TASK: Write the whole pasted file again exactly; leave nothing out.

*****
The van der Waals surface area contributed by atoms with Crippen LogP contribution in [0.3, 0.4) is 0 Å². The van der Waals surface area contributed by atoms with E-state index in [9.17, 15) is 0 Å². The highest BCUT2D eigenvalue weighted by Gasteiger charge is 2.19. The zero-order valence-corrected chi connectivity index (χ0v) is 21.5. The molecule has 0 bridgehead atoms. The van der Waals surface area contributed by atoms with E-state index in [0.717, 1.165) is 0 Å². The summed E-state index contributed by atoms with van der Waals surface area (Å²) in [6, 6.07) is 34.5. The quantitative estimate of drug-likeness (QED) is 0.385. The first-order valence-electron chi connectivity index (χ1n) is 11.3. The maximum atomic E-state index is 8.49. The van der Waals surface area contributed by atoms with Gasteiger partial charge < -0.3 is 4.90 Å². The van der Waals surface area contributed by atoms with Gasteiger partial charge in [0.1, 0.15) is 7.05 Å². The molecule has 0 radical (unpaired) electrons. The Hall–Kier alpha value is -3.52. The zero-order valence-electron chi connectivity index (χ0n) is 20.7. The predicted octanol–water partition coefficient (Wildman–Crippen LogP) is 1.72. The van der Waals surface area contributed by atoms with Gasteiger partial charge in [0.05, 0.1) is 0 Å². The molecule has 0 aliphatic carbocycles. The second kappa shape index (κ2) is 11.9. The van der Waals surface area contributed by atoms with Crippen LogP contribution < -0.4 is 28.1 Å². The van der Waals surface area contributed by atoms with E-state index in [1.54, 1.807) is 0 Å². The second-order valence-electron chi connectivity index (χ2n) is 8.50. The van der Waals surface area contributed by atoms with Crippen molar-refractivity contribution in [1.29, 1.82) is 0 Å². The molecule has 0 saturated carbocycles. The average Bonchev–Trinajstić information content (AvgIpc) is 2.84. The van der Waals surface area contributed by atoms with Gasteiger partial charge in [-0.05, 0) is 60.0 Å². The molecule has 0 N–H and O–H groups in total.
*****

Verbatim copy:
The van der Waals surface area contributed by atoms with Crippen LogP contribution in [0.3, 0.4) is 0 Å². The van der Waals surface area contributed by atoms with E-state index in [9.17, 15) is 0 Å². The highest BCUT2D eigenvalue weighted by Gasteiger charge is 2.19. The zero-order valence-corrected chi connectivity index (χ0v) is 21.5. The molecule has 0 bridgehead atoms. The van der Waals surface area contributed by atoms with E-state index in [0.717, 1.165) is 0 Å². The summed E-state index contributed by atoms with van der Waals surface area (Å²) in [6, 6.07) is 34.5. The quantitative estimate of drug-likeness (QED) is 0.385. The first-order valence-electron chi connectivity index (χ1n) is 11.3. The maximum atomic E-state index is 8.49. The van der Waals surface area contributed by atoms with Gasteiger partial charge < -0.3 is 4.90 Å². The van der Waals surface area contributed by atoms with Gasteiger partial charge in [0.1, 0.15) is 7.05 Å². The molecule has 0 radical (unpaired) electrons. The Hall–Kier alpha value is -3.52. The zero-order valence-electron chi connectivity index (χ0n) is 20.7. The predicted octanol–water partition coefficient (Wildman–Crippen LogP) is 1.72. The van der Waals surface area contributed by atoms with Gasteiger partial charge in [0.05, 0.1) is 0 Å². The molecule has 0 aliphatic carbocycles. The second kappa shape index (κ2) is 11.9. The van der Waals surface area contributed by atoms with Crippen LogP contribution < -0.4 is 28.1 Å². The van der Waals surface area contributed by atoms with E-state index in [1.54, 1.807) is 0 Å². The second-order valence-electron chi connectivity index (χ2n) is 8.50. The van der Waals surface area contributed by atoms with Crippen molar-refractivity contribution in [1.29, 1.82) is 0 Å². The molecule has 0 saturated carbocycles. The average Bonchev–Trinajstić information content (AvgIpc) is 2.84. The van der Waals surface area contributed by atoms with Gasteiger partial charge in [-0.05, 0) is 60.0 Å². The molecule has 0 N–H and O–H groups in total.